Bank of America v. MBIA Scuffle Has High Entertainment Value

In the never-ending onslaught of lawsuits filed in regards to toxic mortgages and the mortgage-backed securities into which those loans were shoveled, sliced, and sold, the battle between Bank of America (NYSE: BAC  ) and MBIA (NYSE: MBI  ) really stands out. The legal skirmishes -- including an effort by B of A to buy up MBIA's outstanding debt, and an unexpectedly comical cross-examination of the bank's CEO – have provided some unplanned entertainment for those who have been following this particular rumble.

A series of slaps and counter-slaps
MBIA's 2009 lawsuit against Bank of America, as successor to Countrywide Financial, followed the insurer's near decimation after paying on $3 billion worth of claims after the brittle MBSes created by Countrywide began falling apart.

Earlier that year, MBIA had received approval from regulators to split its healthy business, a municipal bond insurer, from the sickly unit, the mortgage insurer. Bank of America, as well as 17 other financial institutions, were sued over the split, including JPMorgan Chase (NYSE: JPM  ) , Citigroup (NYSE: C  ) , and HSBC (NYSE: HSBC  ) . The banks claimed, not surprisingly, that the separation of the weak from the strong, as well as a transfer of $5 billion from the mortgage insurance section to the bond insurance arm, left MBIA less able to pay out on claims.

Since 2009, only Bank of America and Societe Generale haven't settled with MBIA. The battle between the insurer and B of A has become somewhat high-profile, as the bank's recent hostile bid to buy MBIA's outstanding bonds shows. The bank failed in its bid, and the insurer was able to amend language pursuant to that debt, insuring its survival for a bit longer. B of A criticized MBIA for wasting policyholders' money. The insurer said the cash came from the holding company, so policyholders weren't affected. Besides, commented a company spokesman, Bank of America could help MBIA meet its obligations by buying back those crummy mortgages. Nah, nah.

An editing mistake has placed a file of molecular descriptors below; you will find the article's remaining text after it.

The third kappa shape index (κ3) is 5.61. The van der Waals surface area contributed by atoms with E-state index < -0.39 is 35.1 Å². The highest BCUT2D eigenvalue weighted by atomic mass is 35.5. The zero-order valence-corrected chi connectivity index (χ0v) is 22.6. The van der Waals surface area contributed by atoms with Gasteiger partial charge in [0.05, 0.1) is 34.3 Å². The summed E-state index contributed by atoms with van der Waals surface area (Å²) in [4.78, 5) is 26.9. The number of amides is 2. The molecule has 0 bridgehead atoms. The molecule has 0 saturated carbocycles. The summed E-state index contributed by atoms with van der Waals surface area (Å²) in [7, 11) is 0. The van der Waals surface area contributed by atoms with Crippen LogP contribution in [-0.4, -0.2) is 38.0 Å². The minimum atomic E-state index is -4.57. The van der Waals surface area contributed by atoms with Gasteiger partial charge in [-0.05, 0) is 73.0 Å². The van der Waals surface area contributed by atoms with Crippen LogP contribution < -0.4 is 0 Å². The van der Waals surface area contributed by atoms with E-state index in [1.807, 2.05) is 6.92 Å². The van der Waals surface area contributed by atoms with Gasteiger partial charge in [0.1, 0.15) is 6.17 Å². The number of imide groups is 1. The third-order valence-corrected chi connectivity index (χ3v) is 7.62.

Last but not least in the chuckles department is Rolling Stone columnist Matt Tiabbi's riff on CEO Brian Moynihan's deposition this past spring in regards to MBIA's lawsuit, where he pled ignorance of almost anything pertaining to Countrywide. Tiabbi notes that claiming forgetfulness is a popular method of denying knowledge of corporate shenanigans, but still gets a kick out of the extent to which Moynihan used the tactic -- to the point that you would be forgiven for thinking that he'd never even heard of Countrywide.

One Fool's take
Now that Bank of America is in a weakened negotiating position with MBIA, will settlement finally occur? Some analysts believe so, opining that the bank insured the MBSes through credit default swaps, which are not technically considered insurance products. This might make it harder for B of A to collect if MBIA goes into receivership.

Then there is concern about the risks for Bank of America if it does go to court. Not only is there a chance of a ruling on successor liability that will sting B of A, but the presiding judge has already ruled that the insurer needn't prove that the bank's alleged misinformation led to MBIA's losses.

Bank of America has settled suits with other mortgage insurers, notably Assured Guaranty and Syncora. Will it finally settle up with MBIA, as well? Entertainment value aside, there are serious bucks involved here, as well as the very real threats to each company's financial stability. For the sake of B of A's investors, let's hope the parties start serious settlement talks soon.

This case is a biggie, but B of A has lots more going on that investors need to know about. To learn more about the most-talked-about bank out there, check out our in-depth company report on Bank of America. The report details Bank of America's prospects, including three reasons to buy and three reasons to sell. Just click here to get access.


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